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TPA - CAUTIOUS INVESTING WITH A LONG-TERM VIEW

Updated: Sep 29

CAUTIOUS INVESTING WITH A LONG-TERM VIEW

TPA has been cautious for the past 2 months. That does not mean that we do not provide BUY recommendations, but it does mean that the hurdle for buying stocks is much higher. TPA’s current ratio of active BUY/SELL recommendations is BUY (39) 41%/ SELL (55) 59%. Later, TPA will summarize the reasons for its current cautious position, but first we will outline the methodology that has made TPA successful for the past 11 years.

Over the past 11 years, TPA has arrived at its bullish and bearish stances by following market-tested practices that all boil down to whether the potential for return is worth the risk at any given point in time.


TPA has historically found it easier to make strong, broad market strong BUY calls than overall negative calls, which has to do with the overall trajectory of stock prices over time. For example, TPA went to an extreme positive stance on 12/24/18 and 3/23/20. TPA has eventually been right on its negative calls, but we are normally a bit early, relative to an ultimate decline, when becoming cautious.

TPA HISTORIC POSITIVE AND NEGATIVE MACRO BIASES


On-time or early, TPA’s market analysis has consistently adhered to the following tenets:

1. TREND-RANGE STRATEGY

· BUY:

- Short-term breaks at longer-term uptrend support

- Short-term breakouts above longer-term downtrends

- Bottom of range

· SELL:

- Short-term breaks at longer-term downtrend resistance

- Short-term breakdowns below longer-term uptrends

- Top of range

The 6 charts below show the patterns that are usually associated with TPA’s BUY and SELL recommendations.


2. RELATIVE STRENGTH

· Buying positive relative strength, selling negative relative strength – stocks, subsectors, sectors, markets

· Buying improving relative strength, selling worsening relative strength – stocks, subsectors, sectors, markets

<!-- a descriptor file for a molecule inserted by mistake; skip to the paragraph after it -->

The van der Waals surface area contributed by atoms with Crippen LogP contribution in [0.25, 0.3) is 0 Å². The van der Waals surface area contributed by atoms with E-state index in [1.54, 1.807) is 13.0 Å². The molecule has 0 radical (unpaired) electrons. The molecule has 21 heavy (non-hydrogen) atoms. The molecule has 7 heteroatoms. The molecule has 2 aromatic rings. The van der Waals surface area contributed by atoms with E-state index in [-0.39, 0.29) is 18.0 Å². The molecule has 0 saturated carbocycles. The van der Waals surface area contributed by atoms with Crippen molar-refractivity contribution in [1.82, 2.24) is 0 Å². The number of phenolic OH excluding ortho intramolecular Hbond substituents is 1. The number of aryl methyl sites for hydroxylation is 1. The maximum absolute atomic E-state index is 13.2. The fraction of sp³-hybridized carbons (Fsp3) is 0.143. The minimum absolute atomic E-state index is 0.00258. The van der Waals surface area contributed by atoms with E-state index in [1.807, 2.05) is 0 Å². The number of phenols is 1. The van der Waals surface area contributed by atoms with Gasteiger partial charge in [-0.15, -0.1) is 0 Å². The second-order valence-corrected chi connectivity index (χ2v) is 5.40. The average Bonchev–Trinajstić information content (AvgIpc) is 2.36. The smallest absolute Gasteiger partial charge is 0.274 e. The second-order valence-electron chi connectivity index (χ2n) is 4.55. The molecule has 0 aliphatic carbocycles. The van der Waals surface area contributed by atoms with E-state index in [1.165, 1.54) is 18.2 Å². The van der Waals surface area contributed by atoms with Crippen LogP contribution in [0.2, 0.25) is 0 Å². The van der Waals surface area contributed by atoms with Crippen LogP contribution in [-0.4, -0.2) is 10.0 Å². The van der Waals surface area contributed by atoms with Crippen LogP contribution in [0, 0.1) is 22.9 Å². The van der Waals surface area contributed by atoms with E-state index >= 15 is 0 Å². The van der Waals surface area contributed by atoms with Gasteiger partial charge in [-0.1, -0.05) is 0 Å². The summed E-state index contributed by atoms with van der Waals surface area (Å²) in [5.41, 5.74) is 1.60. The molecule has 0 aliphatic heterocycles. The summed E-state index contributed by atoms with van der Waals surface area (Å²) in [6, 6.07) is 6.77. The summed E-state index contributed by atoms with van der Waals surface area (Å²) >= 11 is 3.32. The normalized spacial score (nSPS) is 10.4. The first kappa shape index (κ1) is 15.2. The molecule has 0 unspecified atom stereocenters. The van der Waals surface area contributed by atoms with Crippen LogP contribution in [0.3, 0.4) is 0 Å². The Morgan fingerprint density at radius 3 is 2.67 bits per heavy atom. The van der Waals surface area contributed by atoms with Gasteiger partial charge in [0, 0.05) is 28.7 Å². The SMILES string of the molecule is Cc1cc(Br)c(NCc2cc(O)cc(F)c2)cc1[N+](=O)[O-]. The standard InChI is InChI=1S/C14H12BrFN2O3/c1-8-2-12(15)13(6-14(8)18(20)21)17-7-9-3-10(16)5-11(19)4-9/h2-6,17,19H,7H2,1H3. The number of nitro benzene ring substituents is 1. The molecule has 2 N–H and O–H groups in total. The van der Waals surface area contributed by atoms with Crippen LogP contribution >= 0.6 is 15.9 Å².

The 2 charts below show the change in relative strength between BIGTECH and Industrials since May. June through the start of September marked improving relative strength for BIGTECH versus the market and the S&P1500 Industrial Index. Since 9/2, BIGTECH has shown declining relative strength.

RELATIVE PERFORMANCE S&P500, TPA BIGTECH, S&P1500 INDUSTRIALS INDEX – 6/2/20 TO 9/2/20


RELATIVE PERFORMANCE S&P500, TPA BIGTECH, S&P1500 INDUSTRIALS INDEX – SINCE 9/2/20


3. MONITORING EXTREMES – as the market, sectors, subsectors or stocks begin to reach long-term extremes, TPA will bias its short-term decisions with the longer-term extreme in mind. TPA has many measures that in monitors to determine when conditions are nearing long-term extremes:

· Historic patterns – markets repeat patterns at extremes. TPA identifies common patterns for clients and warns of the potential for an inflection point.

· TPA Canaries - Market, sector, subsector, stock, commodity, FX, and interest rate critical levels

· TPA Marketscope – broad market measures of extremes

1. Short term market score

2. Percent stocks above and below 2 standard deviation Bollinger Bands

3. Percent stocks with RSI’s above 70 and below 30

4. Percent stocks trading above their 50DMA

5. Percent stocks trading 50DMA > 200DMA

6. Locate the current S&P500 level using the bell curve (1, 2, and 3 standard deviations)

· Historic Valuation – TPA measures broad market categories present Price/Book Value versus the 5-year and 10-year averages. The current Price/Book Value is deemed cheap or expensive by examining the current value’s number of standard deviations from the long-term mean. Categories that are 2 or more standard deviations away from the 5-year and 10-year mean are at extremes.


The strength of Large Cap and Growth has driven these stocks to statistical extremes in term of valuation as measured by Price to Book Value especially looking at the long timeframes of 10 years and since 2004, when TPA began its calculations. Of course, part of the market’s continued strength, in light of the problems that are evident today, has to do with the historic steps the FED has taken. The chart below shows the FED’s balance sheet since 2000. In the past 20 years, as the FED has had to deal with the Financial Crisis and COVID-19, its balance sheet has grown 700%. In the normal course of business, the FED has under $1 trillion in assets on its balance sheet. Today the FED has over $7 trillion in assets on its balance sheets. The incredible liquidity provided by the FED has inflated stock prices.

FED BALANCE SHEET 2000-2020

What is driving TPA overall negative bias:

1. Concentration of the stocks market – the top 8 stocks in the NASDAQ 100 (TPA’s BIGTECH) make up 29% of the S&P500. This represents a concentration of bets in a small number of companies.

2. BIGTECH is showing underperformance – now, a small number of stocks that have huge influence over the benchmark indexes are underperforming.

3. Uptrend break – even though the market has regained its footing, the uptrend break in March marked a serious breakdown.

4. Individual stock charts – most stock charts in the S&P1500 are not technically positive and are not strengthening as the market rallies.

5. Historic valuations - are out of whack on a long-term basis.

6. Risks – TPA does not see the market discounting large risks inherent in the economy, Pandemic, the upcoming election, and possible election aftermath.

7. Risk measures – one risk measure, High Yield spread, is still sounding an alarm even as the stock market rallies.


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